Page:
I love Northanger Abbey and I have mentioned it multiple times before that I think it is really sad it isn’t as widely known as Pride and Prejudice, Sense and Sensibility, and Emma.
Some of you might know this but for those who don’t, Northanger Abbey was written to be a play on the Gothic genre, and I personally feel specifically on novel The Female Quixote or The Adventures of Arabella.
When you read Northanger Abbey there is such wit in the words; along with little allusions and digs at other Gothic works-if you know what they refer to they are absolutely hilarious, but even if you aren’t a big fan of Gothic fiction it still remains a fun book to read.
For example, the beginning of Northanger Abbey sets up our protagonist, Catherine Morland as the complete opposite of a gothic heroine as she has no trauma propelling her forward. She comes from a complete family: no broken familial bonds, no separation between her parents, no hatred in the marriage, and unfortunately both her parents are alive and she regrettably was not placed under the household of a horrible relative.
To make matters worse, not only are both of her parents alive but they also treat her and her siblings well! Her father “was not in the least addicted to locking up his daughters”, her parents don’t hide her away from society, they feed her proper meals-it is all disheartening.
And her family isn’t even poor, but well off! Oh my goodness, what’s a girl to do with this lot in life?
Now this is all written sarcastically and said in mock fun, (just like how Jane Austen wrote it), but this was a prevalent theme in gothic fiction. Most of the the time our hero or heroine is placed in some type of traumatic situation or surrounded by abusive people that propels them forward into the plot.
Catherine luckily gets her tale, and while going on ups and downs, she has her happy ending with the most well-adjusted man in gothic literature.
Like I’ve said before, if you haven’t read Northanger Abbey you totally should. It is so funny and just plain enjoyable.
This book by Louisa May Alcott is the anti-Northanger Abbey. That is everything that could go wrong. But I’m getting ahead of myself, first some background.
This book was written in 1866. Alcott had just returned from her job as a companion to a wealthy women during her trip abroad and all throughout Europe. When Alcott came home she discovered that her father had run through almost all their money. Eager to do her part in helping out, she started writing stories and attempted to get them published.
Newspapers were the big story publishers, printing them week by week and often paying per word. Now this was before radio and TV, so these weekly publications of stories was their version of soap operas, every week ending on a cliffhanger.
Since the purpose was to get the reader hooked and constantly buying to find what happened next, they really wanted dramatic stories. Alcott did her best to oblige, only problem? She did a little too well.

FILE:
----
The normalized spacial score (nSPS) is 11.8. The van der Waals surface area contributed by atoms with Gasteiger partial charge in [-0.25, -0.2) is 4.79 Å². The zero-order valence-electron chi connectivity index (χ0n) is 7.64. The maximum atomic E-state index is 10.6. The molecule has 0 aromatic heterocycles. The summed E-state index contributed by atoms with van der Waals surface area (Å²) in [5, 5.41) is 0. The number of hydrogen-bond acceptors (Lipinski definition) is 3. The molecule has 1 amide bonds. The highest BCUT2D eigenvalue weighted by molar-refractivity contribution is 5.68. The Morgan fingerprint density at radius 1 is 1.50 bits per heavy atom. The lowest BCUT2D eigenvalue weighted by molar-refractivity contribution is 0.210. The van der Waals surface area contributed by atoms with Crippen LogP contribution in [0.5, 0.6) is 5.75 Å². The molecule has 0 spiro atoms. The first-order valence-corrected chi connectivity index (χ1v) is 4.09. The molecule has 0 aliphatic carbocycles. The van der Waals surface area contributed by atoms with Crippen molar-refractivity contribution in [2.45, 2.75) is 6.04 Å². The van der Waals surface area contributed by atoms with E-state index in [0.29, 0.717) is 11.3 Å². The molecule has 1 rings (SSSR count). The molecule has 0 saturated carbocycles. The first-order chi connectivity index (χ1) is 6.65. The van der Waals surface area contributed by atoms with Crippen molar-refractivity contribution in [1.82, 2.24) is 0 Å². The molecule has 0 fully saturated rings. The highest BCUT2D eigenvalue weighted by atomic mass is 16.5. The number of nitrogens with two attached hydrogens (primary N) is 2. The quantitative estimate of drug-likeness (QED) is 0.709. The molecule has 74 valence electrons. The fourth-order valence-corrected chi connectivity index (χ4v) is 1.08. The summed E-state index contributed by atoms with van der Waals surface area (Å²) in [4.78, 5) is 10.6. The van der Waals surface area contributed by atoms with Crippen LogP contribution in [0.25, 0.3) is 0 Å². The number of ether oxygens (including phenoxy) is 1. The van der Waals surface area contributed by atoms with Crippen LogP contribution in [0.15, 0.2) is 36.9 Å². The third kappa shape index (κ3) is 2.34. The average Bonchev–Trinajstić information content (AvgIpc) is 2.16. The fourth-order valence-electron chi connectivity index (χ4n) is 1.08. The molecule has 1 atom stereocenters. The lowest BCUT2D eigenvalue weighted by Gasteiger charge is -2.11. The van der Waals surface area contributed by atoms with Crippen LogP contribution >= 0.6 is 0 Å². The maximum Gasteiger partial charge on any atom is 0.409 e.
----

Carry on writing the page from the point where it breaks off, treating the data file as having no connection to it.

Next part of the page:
Her book was not published as it was far too racy for the day. Think of it as the Fifty Shades of Grey of the 19th century. Yep this novel deals with sex, violence, obsession, abuse, hypocrisy in religion, greed, the question of insanity, mistreatment of women, women’s rights, divorce, bigamy, suicide, murder, etc.
While today’s audiences would go for all that, those back in 1866 dropped it like a hot potato. Alcott shelved the book, it not being published until 1995.
How Does It Relate to Northanger Abbey?
Well, first you have to understand how Northanger Abbey came about.
In 1605, Don Quixote, by Miguel Cervantes, was published. This book told the story of Don Quixote, a Spanish nobleman, who reads so many chivalric and romantic stories (not romance stories as we have today, but the “classical romances”) that he sort of loses his sanity trying to live those values and live in that world, in the modern 17th century. He gets into all kind of crazy antics, battling other “knights”, “monsters”, etc.
In 1752, Charlotte Lennox parodied Don Quixote with her novel, The Adventures of Arabella also known as The Female Quixote. Her story is about a young girl, Arabella, who has been sequestered away in the middle of nowhere with just her father for companionship. Not encountering many people and her mother dying + father ignoring her; she learned all about people and how to interact with them from “classical romances”. This book goes over the problems of having read so many “romance novels”, you expect life to follow, only to be sorely disappointed.
Now Jane Austen’s Northanger Abbey, published in 1818, was meant to be a parody of The Female Quixote, gothic fiction, societal rules of the day, etc. One of the reasons why a lot of people don’t “get” this novel is that they don’t understand what she is poking fun at or trying to say about these subjects.
In Austen’s story, we have a young girl, Catherine, who has been raised not as sequestered as Arabella, but definitely in the country resulting in some naivety. She loves romance novels and gothic fiction, giving her an overactive imagination.